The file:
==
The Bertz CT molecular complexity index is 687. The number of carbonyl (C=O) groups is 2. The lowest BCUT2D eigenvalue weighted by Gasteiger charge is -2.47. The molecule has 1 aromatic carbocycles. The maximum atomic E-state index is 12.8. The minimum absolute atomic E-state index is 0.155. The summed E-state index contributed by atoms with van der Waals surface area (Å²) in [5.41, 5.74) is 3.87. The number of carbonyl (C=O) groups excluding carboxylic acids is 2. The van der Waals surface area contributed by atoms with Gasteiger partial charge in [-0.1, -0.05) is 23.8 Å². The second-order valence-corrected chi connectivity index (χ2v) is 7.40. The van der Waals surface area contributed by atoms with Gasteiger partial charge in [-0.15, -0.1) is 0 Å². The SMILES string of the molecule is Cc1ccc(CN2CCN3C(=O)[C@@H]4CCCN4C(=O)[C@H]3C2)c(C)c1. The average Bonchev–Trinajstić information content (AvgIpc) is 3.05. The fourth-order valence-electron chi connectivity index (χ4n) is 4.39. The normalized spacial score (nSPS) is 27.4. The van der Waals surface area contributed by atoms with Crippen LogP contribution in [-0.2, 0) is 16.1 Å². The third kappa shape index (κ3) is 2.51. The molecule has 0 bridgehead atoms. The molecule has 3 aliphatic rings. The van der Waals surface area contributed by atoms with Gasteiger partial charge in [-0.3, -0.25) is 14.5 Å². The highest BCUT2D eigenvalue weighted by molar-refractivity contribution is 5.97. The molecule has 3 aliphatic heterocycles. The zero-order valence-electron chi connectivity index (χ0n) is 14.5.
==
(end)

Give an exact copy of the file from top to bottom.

The Bertz CT molecular complexity index is 687. The number of carbonyl (C=O) groups is 2. The lowest BCUT2D eigenvalue weighted by Gasteiger charge is -2.47. The molecule has 1 aromatic carbocycles. The maximum atomic E-state index is 12.8. The minimum absolute atomic E-state index is 0.155. The summed E-state index contributed by atoms with van der Waals surface area (Å²) in [5.41, 5.74) is 3.87. The number of carbonyl (C=O) groups excluding carboxylic acids is 2. The van der Waals surface area contributed by atoms with Gasteiger partial charge in [-0.1, -0.05) is 23.8 Å². The second-order valence-corrected chi connectivity index (χ2v) is 7.40. The van der Waals surface area contributed by atoms with Gasteiger partial charge in [-0.15, -0.1) is 0 Å². The SMILES string of the molecule is Cc1ccc(CN2CCN3C(=O)[C@@H]4CCCN4C(=O)[C@H]3C2)c(C)c1. The average Bonchev–Trinajstić information content (AvgIpc) is 3.05. The fourth-order valence-electron chi connectivity index (χ4n) is 4.39. The normalized spacial score (nSPS) is 27.4. The van der Waals surface area contributed by atoms with Crippen LogP contribution in [-0.2, 0) is 16.1 Å². The third kappa shape index (κ3) is 2.51. The molecule has 0 bridgehead atoms. The molecule has 3 aliphatic rings. The van der Waals surface area contributed by atoms with Gasteiger partial charge in [-0.3, -0.25) is 14.5 Å². The highest BCUT2D eigenvalue weighted by molar-refractivity contribution is 5.97. The molecule has 3 aliphatic heterocycles. The zero-order valence-electron chi connectivity index (χ0n) is 14.5.